This variation uses a small amount of khao koor (powdered fried rice), which occurs as an ingredient in several other Thai recipes. You can make a small amount and keep it almost indefinately in a well stoppered jar.
Khao Koor: get a medium sized wok fairly hot, and add a couple of tablespoons of uncooked rice, and keep in movement until the rice starts to turn golden brown. Remove from the heat and allow to cool. Grind to a fairly coarse powder in a spice mill (a pepper mill works quite well), or a mortar and pestle. (I find that a coffee grinder doesn't really do the job as it tends to grind too fine - the powder should retain some "texture").
You also need a cup of dry roasted, unsalted peanuts. We roast them in their shells on a charcoal brazier, but you can do it just as well in an oven, or even in a skillet... However they should be freshly roasted to bring out the full flavour for this dish.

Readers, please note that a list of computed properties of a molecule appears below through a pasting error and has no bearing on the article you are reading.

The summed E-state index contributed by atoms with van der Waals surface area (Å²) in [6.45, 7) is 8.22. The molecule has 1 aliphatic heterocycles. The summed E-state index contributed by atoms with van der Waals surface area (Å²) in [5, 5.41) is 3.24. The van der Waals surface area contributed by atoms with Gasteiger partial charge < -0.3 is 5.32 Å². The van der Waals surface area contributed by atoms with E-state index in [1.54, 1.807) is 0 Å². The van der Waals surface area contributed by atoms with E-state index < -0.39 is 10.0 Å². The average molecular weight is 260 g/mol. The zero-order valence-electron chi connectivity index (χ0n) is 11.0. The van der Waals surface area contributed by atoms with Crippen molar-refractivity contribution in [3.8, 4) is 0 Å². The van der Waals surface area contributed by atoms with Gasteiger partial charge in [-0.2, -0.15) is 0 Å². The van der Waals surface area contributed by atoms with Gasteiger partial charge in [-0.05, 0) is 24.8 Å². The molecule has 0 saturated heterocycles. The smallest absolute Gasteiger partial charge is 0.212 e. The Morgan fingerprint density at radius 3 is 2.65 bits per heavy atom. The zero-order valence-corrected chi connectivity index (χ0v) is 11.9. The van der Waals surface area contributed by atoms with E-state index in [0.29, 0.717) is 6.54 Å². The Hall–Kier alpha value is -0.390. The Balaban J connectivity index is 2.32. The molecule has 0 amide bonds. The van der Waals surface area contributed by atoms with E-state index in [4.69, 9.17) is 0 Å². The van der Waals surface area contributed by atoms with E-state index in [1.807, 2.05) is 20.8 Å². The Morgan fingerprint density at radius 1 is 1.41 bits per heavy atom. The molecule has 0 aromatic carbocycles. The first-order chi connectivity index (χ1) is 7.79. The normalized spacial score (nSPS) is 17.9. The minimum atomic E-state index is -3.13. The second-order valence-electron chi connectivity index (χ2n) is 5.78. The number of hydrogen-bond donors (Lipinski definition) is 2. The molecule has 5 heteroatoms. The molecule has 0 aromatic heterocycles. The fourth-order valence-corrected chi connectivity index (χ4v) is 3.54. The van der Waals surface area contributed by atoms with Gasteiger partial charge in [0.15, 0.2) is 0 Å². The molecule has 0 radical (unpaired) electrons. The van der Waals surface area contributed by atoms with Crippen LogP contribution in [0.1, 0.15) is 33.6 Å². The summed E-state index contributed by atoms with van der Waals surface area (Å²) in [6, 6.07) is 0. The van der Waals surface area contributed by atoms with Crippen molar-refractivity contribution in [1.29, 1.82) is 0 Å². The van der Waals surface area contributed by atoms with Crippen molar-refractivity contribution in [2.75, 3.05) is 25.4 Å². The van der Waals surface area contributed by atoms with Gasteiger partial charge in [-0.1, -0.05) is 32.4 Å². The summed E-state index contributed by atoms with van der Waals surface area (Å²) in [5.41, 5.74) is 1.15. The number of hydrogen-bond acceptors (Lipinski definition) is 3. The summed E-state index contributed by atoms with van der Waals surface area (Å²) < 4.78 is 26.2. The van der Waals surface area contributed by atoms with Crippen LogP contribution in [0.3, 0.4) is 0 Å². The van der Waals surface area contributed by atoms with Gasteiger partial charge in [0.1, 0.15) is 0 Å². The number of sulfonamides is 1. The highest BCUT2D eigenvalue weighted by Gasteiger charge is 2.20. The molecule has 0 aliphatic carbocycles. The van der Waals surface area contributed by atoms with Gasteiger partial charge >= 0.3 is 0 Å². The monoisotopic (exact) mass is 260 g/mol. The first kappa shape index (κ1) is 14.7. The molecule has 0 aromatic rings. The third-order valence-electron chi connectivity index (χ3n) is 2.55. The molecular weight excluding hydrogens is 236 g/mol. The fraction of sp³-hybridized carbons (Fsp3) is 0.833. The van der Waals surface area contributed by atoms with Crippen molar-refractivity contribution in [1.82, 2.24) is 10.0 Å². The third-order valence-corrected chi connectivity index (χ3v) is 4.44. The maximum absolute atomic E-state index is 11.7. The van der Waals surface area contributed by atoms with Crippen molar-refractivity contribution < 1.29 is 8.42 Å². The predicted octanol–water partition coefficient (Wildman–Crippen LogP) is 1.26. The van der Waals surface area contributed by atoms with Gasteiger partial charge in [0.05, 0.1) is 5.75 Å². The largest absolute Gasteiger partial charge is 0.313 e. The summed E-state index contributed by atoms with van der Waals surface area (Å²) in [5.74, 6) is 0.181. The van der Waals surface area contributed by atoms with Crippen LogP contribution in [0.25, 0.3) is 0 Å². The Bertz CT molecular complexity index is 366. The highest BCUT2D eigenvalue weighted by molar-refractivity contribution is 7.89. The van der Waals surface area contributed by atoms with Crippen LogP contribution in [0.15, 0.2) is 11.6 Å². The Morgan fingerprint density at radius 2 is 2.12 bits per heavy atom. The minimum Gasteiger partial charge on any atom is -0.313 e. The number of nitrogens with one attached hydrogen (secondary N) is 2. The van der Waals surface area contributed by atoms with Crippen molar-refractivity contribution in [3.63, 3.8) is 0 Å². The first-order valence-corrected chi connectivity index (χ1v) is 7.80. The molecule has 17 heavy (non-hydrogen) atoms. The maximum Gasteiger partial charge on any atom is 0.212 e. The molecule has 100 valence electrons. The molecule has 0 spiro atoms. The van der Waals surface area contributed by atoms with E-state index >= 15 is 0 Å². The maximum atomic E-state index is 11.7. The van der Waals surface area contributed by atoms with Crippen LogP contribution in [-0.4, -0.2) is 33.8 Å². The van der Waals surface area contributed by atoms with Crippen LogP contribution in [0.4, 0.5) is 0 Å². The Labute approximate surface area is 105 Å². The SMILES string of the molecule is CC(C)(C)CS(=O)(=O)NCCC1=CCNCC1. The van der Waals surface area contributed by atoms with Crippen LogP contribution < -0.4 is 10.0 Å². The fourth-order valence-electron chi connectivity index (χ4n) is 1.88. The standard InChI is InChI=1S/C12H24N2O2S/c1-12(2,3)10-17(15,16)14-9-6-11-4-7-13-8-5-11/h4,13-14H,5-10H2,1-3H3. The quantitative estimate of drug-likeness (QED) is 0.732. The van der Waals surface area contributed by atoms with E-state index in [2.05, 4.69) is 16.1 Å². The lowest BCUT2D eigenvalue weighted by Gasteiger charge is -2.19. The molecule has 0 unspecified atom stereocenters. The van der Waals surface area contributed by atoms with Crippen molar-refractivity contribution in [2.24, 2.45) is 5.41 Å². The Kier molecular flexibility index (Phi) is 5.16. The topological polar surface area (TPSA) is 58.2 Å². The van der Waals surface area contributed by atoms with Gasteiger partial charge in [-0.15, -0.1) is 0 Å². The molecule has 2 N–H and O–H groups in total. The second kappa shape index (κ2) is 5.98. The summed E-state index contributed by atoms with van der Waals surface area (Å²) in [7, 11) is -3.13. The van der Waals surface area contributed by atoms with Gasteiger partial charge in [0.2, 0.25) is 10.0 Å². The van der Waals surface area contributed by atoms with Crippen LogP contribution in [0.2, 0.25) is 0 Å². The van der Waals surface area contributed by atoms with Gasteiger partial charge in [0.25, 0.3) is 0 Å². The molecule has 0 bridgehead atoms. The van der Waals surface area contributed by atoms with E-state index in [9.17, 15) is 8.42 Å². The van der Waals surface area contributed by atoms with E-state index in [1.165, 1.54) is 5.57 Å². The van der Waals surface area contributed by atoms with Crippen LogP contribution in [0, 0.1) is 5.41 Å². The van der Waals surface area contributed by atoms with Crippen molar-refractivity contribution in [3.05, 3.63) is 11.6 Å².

Ingredients 8 ounces rice vermicelli (either the sen mee or the sen lek style of Thai noodles or indeed any rice noodles will do). These should be soaked for a short while (perhaps 30 minutes to an hour, depending on the brand of noodles) until soft. 5-6 cloves of garlic, finely chopped. 2 tablespoon chopped shallots quarter cup dried shrimp (these should be rolled, or roughly punded in a mortar and pestle to break them up) quarter cup fish sauce quarter cup palm sugar 2-3 tablespoon tamarind juice 2-3 tablespoon chopped, pickled raddish (mooli) 1 medium egg, beaten quarter cup chopped chives half cup roasted peanuts, very coarsely broken up. one cup bean sprouts protein ingredient - this can be half a cup of fried tofu that has been marinated in dark sweet soy, or an equivalent amount of coarsely chopped pork or chicken.method Heat a little cooking oil in a wok and add the garlic and shallots, and briefly stir fry until they just shows signs of changing colour. Add the remaining ingredients except the egg and the bean sprouts, and stir fry until the protein ingredient is nearly cooked. Continuing to stir with one hand, slowly "drizzle" in the beaten egg to form a fine ribbon fo cooked egg (if you con't feel confident with this make an egg crepe separately, and then roll it up and slice it into quarter inch wide pieces, which you add to the mix at this point). Finely add the bean sprouts and cook for no more than another 30 seconds. Remove from the pan to a serving platter.Garnish Mix a tablespoon of lime juice with a tablespoon of tamarind juice and a tablespoon of fish sauce, and use this to marinade half a cup of uncooked bean sprouts, half a cup of chopped chives, and half a cup of very coarsely ground roasted peanuts. Sprinkle this mixture on the cooked pad thai. Cut several limes into segments and also slice up some cucumber into rounds then halve the rounds. Put the lime segments and cuke segments around the serving platter. You can also sprinkle a quarter of a sliced up banana flower and some Indian Pennywort leaves over the top as edible decoration. pad thai is served as above, but Thais add copious amounts of the four basic condiments (chilis in fish sauce, ground dried red chili, sugar and crushed peanuts) at the table, to suit their individual predilictions.Special thanks to - Muoi Khuntilanont.